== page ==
Issue 2017-2 (June 2017) – Highlights

Is there a trade-off between tax progressivity and the average tax rate?

by Elvire Guillaud, University of Paris 1, CES and LIEPP Sciences Po, Matthew Olckers, University of Paris 1, PSE, and Michaël Zemmour, University of Lille 1, CLERSE and LIEPP Sciences Po

Scholars have highlighted four policy levers that affect income inequality: the average rate and progressivity of taxation, and the average rate and targeting of social transfers. Theoretically, stronger targeting and progressivity reduces inequality, ceteris paribus. However, we do not live in a ceteris paribus world. Due to political constraints, changes in targeting and progressivity may cause changes in the average rate of transfers and taxation. There is no obvious intuition of how political bargaining will connect the four levers of redistribution. Ultimately, the connections must be revealed empirically.

The existing empirical literature provides an accurate assessment of the transfer side of redistributive policies, but the measurement and comparison of taxation remains either partial or biased (Marx, Salanauskaite, and Verbist, 2013). In a recent study (see Guillaud, Olckers, Zemmour 2017), we fill this gap by imputing social contributions (employer and employee), a large component of tax revenue that has been ignored in previous research.

Our empirical analysis uses LIS harmonized household survey data to provide an international comparison of 22 countries over the period 1999-2013 (for a total of 67 country-years). After imputing the missing social security contributions, our tax data cover 52 percent of the national tax revenue—in contrast to 35 percent in the initial LIS data. The remaining portion of the tax revenue is mostly due to consumption tax and corporate taxation, which fell outside the scope of household survey data used in LIS.

Our results show that democracies face trade-offs between the four levers of redistribution. No country pushes all four levers to their maximum simultaneously. Although any mix of tax and transfers is theoretically feasible, only certain configurations are politically feasible. For example, high tax progressivity appears to be incompatible with a high average rate of taxation (see the figure below).

As shown in the figure, among the 22 observations for which the progressivity is high (Kakwani index > 0.17), none has a high average tax rate. Analogously, among the 15 observations for which the tax rate is high (tax/gross income >.34 percent), none has a high progressivity index.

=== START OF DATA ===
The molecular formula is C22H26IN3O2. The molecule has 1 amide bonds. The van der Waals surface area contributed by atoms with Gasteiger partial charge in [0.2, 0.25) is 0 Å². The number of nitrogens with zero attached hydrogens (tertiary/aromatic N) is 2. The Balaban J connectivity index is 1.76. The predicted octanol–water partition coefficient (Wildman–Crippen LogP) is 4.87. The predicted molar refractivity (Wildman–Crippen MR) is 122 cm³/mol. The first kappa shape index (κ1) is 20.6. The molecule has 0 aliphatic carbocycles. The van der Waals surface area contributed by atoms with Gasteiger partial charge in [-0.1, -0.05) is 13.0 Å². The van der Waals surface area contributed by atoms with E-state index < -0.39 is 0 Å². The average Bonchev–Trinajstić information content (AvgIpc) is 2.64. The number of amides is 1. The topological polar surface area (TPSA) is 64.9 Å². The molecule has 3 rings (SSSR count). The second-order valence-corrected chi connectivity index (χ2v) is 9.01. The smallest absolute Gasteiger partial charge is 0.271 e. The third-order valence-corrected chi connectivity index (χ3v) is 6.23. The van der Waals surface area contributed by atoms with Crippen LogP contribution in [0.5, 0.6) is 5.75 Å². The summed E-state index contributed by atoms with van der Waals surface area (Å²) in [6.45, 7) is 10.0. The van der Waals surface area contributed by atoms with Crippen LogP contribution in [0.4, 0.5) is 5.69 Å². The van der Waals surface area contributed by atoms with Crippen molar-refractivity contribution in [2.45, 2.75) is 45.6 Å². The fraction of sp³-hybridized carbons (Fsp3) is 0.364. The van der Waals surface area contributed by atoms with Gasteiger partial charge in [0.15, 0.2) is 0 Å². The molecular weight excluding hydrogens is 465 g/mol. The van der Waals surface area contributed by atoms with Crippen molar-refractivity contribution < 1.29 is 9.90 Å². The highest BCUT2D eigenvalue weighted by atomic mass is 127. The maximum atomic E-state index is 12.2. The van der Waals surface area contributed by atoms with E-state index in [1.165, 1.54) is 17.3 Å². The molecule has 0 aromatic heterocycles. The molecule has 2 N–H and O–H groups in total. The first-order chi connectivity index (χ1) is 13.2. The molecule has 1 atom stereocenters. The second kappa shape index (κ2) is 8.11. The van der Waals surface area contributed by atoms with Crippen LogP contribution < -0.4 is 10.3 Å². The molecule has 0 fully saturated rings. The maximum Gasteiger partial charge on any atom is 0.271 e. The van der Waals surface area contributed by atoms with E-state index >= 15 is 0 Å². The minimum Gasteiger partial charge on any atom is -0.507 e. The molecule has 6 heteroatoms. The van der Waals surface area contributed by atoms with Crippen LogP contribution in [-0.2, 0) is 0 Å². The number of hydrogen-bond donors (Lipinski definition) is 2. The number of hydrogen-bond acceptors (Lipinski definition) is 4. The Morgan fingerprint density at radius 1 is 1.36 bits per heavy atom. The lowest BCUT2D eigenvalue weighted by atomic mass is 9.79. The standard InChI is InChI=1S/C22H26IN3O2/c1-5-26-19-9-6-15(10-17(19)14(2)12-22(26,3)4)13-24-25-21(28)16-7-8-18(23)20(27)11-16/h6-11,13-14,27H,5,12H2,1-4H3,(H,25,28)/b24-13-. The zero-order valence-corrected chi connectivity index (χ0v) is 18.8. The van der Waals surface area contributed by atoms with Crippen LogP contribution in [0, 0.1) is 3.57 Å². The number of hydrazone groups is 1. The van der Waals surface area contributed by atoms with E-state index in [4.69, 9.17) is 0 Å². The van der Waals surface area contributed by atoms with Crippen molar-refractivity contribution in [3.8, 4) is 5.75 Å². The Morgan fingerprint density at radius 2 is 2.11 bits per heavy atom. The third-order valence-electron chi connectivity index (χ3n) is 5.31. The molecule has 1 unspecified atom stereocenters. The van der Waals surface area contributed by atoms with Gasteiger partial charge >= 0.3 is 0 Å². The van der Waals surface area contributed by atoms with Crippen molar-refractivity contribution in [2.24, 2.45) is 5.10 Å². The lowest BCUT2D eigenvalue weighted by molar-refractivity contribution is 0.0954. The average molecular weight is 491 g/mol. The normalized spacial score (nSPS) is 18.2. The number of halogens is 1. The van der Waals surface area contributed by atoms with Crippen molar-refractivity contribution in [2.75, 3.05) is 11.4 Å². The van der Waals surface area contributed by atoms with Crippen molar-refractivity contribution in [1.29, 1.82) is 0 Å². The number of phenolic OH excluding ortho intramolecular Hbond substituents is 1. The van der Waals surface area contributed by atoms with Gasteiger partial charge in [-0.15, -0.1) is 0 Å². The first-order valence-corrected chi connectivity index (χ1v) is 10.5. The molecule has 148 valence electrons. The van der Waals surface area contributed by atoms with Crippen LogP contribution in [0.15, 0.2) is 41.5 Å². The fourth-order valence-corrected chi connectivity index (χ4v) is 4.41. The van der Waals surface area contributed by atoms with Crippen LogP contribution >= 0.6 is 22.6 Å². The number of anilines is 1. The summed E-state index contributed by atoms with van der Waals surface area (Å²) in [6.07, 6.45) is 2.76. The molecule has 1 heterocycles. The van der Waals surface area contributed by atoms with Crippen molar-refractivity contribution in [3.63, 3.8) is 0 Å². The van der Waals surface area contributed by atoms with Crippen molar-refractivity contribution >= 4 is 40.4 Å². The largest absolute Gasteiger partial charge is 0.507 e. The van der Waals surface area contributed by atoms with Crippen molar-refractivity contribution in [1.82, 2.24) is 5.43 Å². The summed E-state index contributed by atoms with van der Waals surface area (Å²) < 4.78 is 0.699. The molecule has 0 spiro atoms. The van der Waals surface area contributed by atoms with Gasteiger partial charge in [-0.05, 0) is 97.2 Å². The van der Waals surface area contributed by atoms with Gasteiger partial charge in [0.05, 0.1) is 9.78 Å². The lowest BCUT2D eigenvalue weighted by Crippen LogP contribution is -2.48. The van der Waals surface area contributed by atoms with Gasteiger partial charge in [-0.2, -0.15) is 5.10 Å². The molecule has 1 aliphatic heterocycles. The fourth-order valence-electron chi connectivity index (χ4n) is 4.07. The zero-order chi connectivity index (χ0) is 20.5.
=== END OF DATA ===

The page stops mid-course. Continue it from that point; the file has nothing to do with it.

This apparent trade-off, valid for a large sample of country-years, confirms the finding of Verbist and Figari (2014) on a European sample of 15 countries using the EUROMOD micro-simulation model. It is also in line with the finding that generous social systems (high levels of transfers) are found in economies with low tax progressivity (Lindert, 2004).

Both the progressivity and the rate of taxation influence the level of redistribution. Different countries obtain the same level of inequality reduction through high rates of taxation and through strong progressivity. It is tempting to conclude that even greater redistribution could be achieved by combining high rates of taxation and strong progressivity. Unfortunately, our results suggest that this combination is not politically feasible. Following Korpi and Palme (1998), we call for more careful consideration of the paradox of redistribution. Analyses that focus on one or two specific levers of redistribution among the four we identified could not only lead to flawed results, but also deliver misleading policy recommendations. Our result indicates that governments cannot change redistributive policies in isolation. Pulling down one lever moves another.

Guillaud, E., Olckers, M., & Zemmour, M. (2017). Four levers of redistribution: The impact of tax and transfer systems on inequality reduction. LIS working paper series No. 695.
Korpi, W., & Palme, J. (1998). The Paradox of Redistribution and Strategies of Equality: Welfare State Institutions, Inequality, and Poverty in the Western Countries. American Sociological Review, 63(5), 661-687.
Lindert, P. H. (2004). Growing public: Volume 1, the story: Social spending and economic growth since the eighteenth century (Vol. 1). Cambridge University Press.
Marx, I., Salanauskaite, L., & Verbist, G. (2013). The paradox of redistribution revisited: and that it may rest in peace? LIS working paper series No. 593.
Verbist, G., & Figari, F. (2014). The redistributive effect and progressivity of taxes revisited: An International Comparison across the European Union. FinanzArchiv: Public Finance Analysis, 70(3), 405-429.